When I was driving down the Albuquerque alignments of Route 66 last week, I was struck by how familiar everything was. These were roads that my family would drive whenever we’d take my sister to kickboxing, the area where I spent my lunches during a summer program at the National Hispanic Cultural Center, old paths that my mom would point out as the place where she grew up. This is, perhaps, one of my favorite parts about this internship: rediscovering old places that I’ve forgotten and viewing them with new context and significance.

The Red Ball Cafe (best known as Wimpy’s) was an iconic Route 66 restaurant. It also was where my mom used to eat as a teen and where, thirty years later, I would go to for lunch during my summer program at the National Hispanic Cultural Center.

The Red Ball Cafe, for example, has been known by residents as a great place to get a good burger without spending too much money. My mom ate there as a teen, and a generation later I did too. It is more popularly known as “Wimpy’s,” after the hamburger-loving Popeye character, but the restaurant took on its own mythos as a contributor to Albuquerque history, Hispanic heritage, and Route 66.

The Red Ball Cafe, up until it closed, was a Hispanic-owned business in the old Barelas neighborhood of New Mexico. This is an historic district that quickly adjusted and transformed to accommodate Route 66 traffic and take advantage of the new form of commerce. It takes its name from the Valera/Balera family who owned an estancia in the area as early as 1662. According to the National Register of Historic Places for the area, “At its peak from the late 1930s to the mid-1950s, the Barelas-South Fourth Street Historic District was a thriving automobile commercial strip. It not only served highway traffic and was the primary shopping district for the Barelas neighborhood, but also offered South Valley farmers on their way to downtown a full line of businesses with congenial, bilingual proprietors.” (Sec. 7, pg. 7)

Meanwhile, the Red Ball Cafe served both as a private residence for the owners, the Padilla family, and was also a place where “people came from all over the area to buy hamburgers with red chil[e], six for a dollar.” (Sec. 7, pg. 15)  For my mom and me, though, “Wimpy’s” was just a reliable place to eat some great food that transcended generations.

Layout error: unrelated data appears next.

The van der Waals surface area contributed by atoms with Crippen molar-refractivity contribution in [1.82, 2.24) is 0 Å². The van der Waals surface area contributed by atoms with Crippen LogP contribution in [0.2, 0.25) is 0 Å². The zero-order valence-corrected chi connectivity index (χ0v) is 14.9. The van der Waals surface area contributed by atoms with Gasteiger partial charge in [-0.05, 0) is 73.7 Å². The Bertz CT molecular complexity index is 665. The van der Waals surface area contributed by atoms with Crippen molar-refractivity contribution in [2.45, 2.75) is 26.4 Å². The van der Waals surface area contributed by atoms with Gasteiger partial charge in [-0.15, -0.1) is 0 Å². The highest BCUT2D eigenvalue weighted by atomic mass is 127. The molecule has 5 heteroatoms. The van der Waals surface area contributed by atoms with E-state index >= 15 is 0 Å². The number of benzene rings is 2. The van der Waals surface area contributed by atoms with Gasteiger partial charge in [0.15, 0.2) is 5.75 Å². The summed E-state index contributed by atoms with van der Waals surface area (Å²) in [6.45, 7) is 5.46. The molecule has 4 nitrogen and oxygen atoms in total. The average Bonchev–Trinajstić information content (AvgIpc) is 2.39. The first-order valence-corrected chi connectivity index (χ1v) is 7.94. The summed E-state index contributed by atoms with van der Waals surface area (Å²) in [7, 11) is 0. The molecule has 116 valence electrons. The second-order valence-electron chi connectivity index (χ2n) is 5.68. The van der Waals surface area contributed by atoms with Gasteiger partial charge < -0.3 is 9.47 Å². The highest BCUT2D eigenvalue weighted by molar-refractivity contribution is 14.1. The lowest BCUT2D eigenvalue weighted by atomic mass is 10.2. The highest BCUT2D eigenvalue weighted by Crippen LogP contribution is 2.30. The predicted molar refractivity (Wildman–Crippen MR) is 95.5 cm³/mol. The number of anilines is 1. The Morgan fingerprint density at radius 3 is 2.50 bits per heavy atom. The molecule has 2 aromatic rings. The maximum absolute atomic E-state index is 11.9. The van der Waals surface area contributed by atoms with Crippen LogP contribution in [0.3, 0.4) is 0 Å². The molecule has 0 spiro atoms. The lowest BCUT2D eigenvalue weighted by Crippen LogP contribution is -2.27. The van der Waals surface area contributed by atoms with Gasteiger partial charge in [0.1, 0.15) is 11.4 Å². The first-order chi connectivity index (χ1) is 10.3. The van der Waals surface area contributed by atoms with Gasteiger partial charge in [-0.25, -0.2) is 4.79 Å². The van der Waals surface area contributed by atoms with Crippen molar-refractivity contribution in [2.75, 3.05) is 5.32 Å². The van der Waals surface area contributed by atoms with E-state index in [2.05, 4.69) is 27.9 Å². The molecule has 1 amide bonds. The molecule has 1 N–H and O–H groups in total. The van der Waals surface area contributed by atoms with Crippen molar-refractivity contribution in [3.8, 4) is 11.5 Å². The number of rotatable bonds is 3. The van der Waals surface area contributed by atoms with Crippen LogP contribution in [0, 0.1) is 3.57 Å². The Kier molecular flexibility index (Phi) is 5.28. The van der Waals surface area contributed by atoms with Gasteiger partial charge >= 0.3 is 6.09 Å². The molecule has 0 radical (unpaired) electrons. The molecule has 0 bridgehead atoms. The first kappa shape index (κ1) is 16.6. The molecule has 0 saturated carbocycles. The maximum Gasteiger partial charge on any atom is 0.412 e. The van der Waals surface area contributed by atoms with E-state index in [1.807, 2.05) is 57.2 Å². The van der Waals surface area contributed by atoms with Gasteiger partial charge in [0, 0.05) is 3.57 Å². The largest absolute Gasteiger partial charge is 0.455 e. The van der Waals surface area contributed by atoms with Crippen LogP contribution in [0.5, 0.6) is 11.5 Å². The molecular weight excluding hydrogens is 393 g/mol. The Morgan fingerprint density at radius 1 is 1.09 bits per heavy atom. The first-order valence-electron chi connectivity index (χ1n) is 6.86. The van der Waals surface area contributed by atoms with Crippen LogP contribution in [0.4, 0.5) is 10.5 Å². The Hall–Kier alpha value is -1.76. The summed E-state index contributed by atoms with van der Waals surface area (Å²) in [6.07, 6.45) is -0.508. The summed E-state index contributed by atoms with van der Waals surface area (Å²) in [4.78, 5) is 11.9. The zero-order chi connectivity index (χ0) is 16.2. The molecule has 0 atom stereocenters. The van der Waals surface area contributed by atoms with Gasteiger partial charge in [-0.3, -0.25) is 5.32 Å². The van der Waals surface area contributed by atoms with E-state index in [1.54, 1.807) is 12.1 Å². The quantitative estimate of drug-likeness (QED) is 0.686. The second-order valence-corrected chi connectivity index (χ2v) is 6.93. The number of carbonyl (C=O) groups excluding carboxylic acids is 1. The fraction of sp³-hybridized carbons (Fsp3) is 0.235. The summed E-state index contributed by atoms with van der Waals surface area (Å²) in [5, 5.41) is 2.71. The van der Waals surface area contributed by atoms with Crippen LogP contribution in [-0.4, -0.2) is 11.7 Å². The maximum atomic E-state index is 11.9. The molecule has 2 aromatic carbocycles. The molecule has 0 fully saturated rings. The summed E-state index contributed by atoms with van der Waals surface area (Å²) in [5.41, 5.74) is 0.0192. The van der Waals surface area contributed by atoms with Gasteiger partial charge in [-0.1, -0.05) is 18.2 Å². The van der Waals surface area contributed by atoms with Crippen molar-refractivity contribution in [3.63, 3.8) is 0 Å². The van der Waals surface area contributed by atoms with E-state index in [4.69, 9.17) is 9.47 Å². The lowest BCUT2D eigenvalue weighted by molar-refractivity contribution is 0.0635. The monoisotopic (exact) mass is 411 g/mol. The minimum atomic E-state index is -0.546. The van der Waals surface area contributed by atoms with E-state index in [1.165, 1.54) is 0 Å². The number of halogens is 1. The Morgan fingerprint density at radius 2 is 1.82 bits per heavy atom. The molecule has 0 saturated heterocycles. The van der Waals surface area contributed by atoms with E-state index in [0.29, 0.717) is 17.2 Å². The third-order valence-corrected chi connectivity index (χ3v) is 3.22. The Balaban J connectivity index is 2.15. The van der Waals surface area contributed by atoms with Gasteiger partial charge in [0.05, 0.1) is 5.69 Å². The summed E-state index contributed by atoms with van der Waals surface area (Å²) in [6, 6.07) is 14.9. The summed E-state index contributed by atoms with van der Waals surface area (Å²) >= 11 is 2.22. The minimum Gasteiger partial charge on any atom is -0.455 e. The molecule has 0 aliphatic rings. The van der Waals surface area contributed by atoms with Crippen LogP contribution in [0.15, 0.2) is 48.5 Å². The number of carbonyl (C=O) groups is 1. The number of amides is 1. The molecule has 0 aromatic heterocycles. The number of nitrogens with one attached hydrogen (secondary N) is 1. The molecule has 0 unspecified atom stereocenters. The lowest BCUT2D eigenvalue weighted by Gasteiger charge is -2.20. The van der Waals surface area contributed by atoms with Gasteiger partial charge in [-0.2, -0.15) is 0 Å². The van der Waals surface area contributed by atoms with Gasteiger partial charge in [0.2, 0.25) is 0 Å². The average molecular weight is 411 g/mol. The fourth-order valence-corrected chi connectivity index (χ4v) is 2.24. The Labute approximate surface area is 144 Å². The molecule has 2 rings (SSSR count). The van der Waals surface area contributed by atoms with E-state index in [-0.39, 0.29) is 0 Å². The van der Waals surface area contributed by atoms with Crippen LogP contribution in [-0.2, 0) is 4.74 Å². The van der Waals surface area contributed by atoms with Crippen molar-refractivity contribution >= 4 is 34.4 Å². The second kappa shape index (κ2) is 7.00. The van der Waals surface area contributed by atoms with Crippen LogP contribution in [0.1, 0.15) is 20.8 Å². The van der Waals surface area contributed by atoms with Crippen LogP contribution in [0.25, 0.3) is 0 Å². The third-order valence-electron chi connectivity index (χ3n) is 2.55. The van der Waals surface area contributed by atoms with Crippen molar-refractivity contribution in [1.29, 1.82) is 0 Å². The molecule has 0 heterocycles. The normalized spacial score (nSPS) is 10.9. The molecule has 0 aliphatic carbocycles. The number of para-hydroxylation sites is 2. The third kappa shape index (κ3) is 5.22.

This area is filled with places like Wimpy’s: personally significant for me and my family, but also considered historically and nationally significant. Hispanic business owners and consumers influenced these roads and chose to operate and frequent businesses that impacted the lives of travelers and residents alike. This is what this project is all about, to highlight the history of these areas and show not just their historical significance but their connection to Hispanic heritage that features transformation and navigation of new forms of transportation, technology, and commerce.

It’s a shame that Wimpy’s closed down. I keep hoping that it will reopen and I can eat one of their burgers again. But until then, there are plenty of other places I can visit along Route 66 in the Fourth Street and Barelas neighborhood, most of which are Hispanic-owned. There’s El Modelos, which has the best stuffed sopapillas known to man; the Dog House, which, while relocated to a different area, still has amazing chile dogs; B. Ruppee’s Drug Store, which is a great location to get herbal remedies based in curanderismo; the house my mother grew up in that is just off of this road and the Catholic Church that we would sometimes go to on Sundays; even the South Valley Animal Clinic, where I take my cat for her shots every year…all on pre-alignment Route 66. Everything has a history, and this area, which maintains a strong connection to Hispanic culture and heritage, is steeped in it.

“South Valley Animal Clinic,” Donatella Davanzo, Center for Southwest Research, University Libraries, University of New Mexico.